The state's Mental Hygiene Administration didn't have adequate procedures to ensure consumers given care were eligible, according to audit by the Department of Legislative Services during fiscal 2013.
The state funds in question totaled $16.4 million. The total budget that year was $788 million when federal funds were counted.
The audit also found reviews weren't done in a timely manner by an accounting firm hired to monitor some of the agency's fiscal functions, with some reviews taking up to an extra 21 months. And there wasn't proper security in place to protect consumer information.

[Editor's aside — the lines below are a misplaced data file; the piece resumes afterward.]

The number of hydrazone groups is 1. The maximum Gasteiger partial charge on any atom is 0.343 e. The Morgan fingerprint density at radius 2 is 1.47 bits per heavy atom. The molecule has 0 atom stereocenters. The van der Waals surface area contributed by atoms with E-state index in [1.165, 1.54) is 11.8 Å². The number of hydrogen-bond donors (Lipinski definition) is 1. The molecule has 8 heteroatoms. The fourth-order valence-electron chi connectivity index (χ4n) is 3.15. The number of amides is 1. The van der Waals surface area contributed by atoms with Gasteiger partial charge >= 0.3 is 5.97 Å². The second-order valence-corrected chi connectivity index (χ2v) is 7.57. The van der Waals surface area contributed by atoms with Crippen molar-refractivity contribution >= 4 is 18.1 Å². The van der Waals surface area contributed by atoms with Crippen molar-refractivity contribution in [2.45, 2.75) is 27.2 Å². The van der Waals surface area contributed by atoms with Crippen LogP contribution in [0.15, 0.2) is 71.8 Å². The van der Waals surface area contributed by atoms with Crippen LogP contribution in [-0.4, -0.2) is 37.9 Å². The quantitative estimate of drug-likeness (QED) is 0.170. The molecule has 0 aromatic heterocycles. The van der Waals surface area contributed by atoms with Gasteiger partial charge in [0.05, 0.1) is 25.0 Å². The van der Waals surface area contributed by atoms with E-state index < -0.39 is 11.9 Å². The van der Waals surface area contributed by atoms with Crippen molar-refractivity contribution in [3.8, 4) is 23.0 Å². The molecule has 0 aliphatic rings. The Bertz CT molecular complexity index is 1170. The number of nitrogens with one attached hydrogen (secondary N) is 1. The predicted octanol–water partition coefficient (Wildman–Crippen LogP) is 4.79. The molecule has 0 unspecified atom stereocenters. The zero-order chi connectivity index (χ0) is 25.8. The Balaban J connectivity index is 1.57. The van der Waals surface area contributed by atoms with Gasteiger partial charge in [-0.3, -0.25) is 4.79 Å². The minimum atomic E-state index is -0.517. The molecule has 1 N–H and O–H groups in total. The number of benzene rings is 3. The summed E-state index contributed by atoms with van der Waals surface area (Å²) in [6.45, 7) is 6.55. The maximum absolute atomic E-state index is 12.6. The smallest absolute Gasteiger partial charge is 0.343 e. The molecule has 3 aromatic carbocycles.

Dr. Joshua M. Sharfstein, secretary of the state Department of Health and Mental Hygiene, said the department has made progress on all fronts, though he said in a letter to auditors that documentation was sometimes difficult to obtain from consumers in crisis.
The agency also has since merged with the state's substance abuse arm to create a behavior health unit.